Let’s return to the issue of abortion and begin from the premise that our genes are trying to get into the next generation and we are compelled by our nature to get them there. On the face of it, considering the needs of our genes alone, abortion should not be permissible. Now other factors in the argument for or against abortion can be considered. Should anyone but a pregnant woman have a say in what happens to her potential baby? That may depend on the needs of the group or society that is otherwise going to support her baby, whether through her job, family support, or some other way, what have you. (Of course, how large a group or society should be to have any say, if they have any say, is open to debate; based upon the needs of our genes, of course.) What about a woman that becomes pregnant due to a rape; should she be made to carry a fetus to term? That may depend upon how far into the future a group or society wants a gene prone to such violence to propagate*. See how now we can ask which genes should and should not be allowed to propagate. If we allow all genes to go forward, anything becomes permissible and no philosophy or argument for or against something like abortion will ever do for everyone. Or we can select for some traits in an attempt to subvert others and construct some guidelines for what should be done (taking into account any number of auxiliary circumstances) when a woman becomes pregnant. I’m not saying an issue like abortion isn’t complex, but we cannot debate such an issue if our starting point is whatever position you’ve already taken on the issue. That’s the top-down approach which in any given group or society ultimately kowtows to mob mentality. Mob mentality should never do for a species that considers itself rational.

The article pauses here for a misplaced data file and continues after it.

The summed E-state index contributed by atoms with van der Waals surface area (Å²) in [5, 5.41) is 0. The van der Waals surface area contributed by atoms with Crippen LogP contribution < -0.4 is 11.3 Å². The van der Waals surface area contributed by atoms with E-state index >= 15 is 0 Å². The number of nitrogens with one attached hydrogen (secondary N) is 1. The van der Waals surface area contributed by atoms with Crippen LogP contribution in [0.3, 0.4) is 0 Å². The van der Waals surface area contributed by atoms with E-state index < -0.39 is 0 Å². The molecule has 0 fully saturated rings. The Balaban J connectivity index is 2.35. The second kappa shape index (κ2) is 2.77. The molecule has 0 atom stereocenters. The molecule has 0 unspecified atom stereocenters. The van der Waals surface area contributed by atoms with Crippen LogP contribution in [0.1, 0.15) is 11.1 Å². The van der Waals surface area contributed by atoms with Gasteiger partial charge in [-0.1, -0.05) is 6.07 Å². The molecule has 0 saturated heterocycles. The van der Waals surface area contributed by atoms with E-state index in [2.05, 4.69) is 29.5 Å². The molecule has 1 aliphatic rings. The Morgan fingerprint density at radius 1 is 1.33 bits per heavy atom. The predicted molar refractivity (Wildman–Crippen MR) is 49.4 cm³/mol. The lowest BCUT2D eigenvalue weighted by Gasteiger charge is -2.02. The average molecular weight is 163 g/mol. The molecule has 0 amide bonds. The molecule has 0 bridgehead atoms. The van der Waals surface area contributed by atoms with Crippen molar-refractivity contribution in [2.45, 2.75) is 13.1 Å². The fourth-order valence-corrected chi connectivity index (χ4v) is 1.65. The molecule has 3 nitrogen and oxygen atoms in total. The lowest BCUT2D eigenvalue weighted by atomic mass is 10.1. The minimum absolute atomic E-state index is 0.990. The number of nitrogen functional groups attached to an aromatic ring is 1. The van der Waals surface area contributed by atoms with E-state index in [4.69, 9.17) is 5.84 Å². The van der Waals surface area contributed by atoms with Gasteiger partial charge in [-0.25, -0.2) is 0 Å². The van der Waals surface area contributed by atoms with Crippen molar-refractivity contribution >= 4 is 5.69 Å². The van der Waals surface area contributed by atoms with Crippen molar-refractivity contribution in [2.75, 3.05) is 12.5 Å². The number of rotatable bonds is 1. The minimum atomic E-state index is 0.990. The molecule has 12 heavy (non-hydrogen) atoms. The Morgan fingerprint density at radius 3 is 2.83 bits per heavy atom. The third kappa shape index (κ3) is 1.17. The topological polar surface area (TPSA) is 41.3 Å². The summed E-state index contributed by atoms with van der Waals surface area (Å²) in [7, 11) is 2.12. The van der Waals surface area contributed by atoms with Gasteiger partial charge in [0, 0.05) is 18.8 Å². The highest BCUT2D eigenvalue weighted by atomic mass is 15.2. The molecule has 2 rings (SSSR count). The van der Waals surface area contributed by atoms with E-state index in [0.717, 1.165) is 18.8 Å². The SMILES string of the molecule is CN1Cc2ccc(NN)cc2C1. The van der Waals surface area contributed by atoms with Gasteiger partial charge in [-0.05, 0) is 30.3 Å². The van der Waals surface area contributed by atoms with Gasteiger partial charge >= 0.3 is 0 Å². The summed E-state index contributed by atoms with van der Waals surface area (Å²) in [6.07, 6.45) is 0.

(* This is assuming there is a genetic explanation or component to rape. I’m sure that on occasion something as horrible as rape it is due to a prevailing culture, but I believe cultures are ultimately the expressions of genes. Culture have to be since without people, there are no cultures.)

We can't do anything to curb being irrational until we admit how irrational we are and why. It's sort of like admitting you're an alcoholic before you can stop yourself. Recognizing what role genes play in our lives - sorry, the other way 'round - can be as much a starting place for philosophy as any other, so why not try it out since all the other starting points have pretty much failed?
Since this idea is new to me (and probably even weirder to you) I haven’t yet taken the time to consider to just what extent approaching philosophy in this manner is useful, if at all. If it fails, it fails. No biggie. But, like rational atheists who think a world run by people like themselves would be better than it is now simply because they couldn’t do any worse than the people who have traditionally run the world, I don’t see how this possible new approach to philosophy could do worse than how Western philosophy has played out so far. Not that it’s been all bad…

No comments: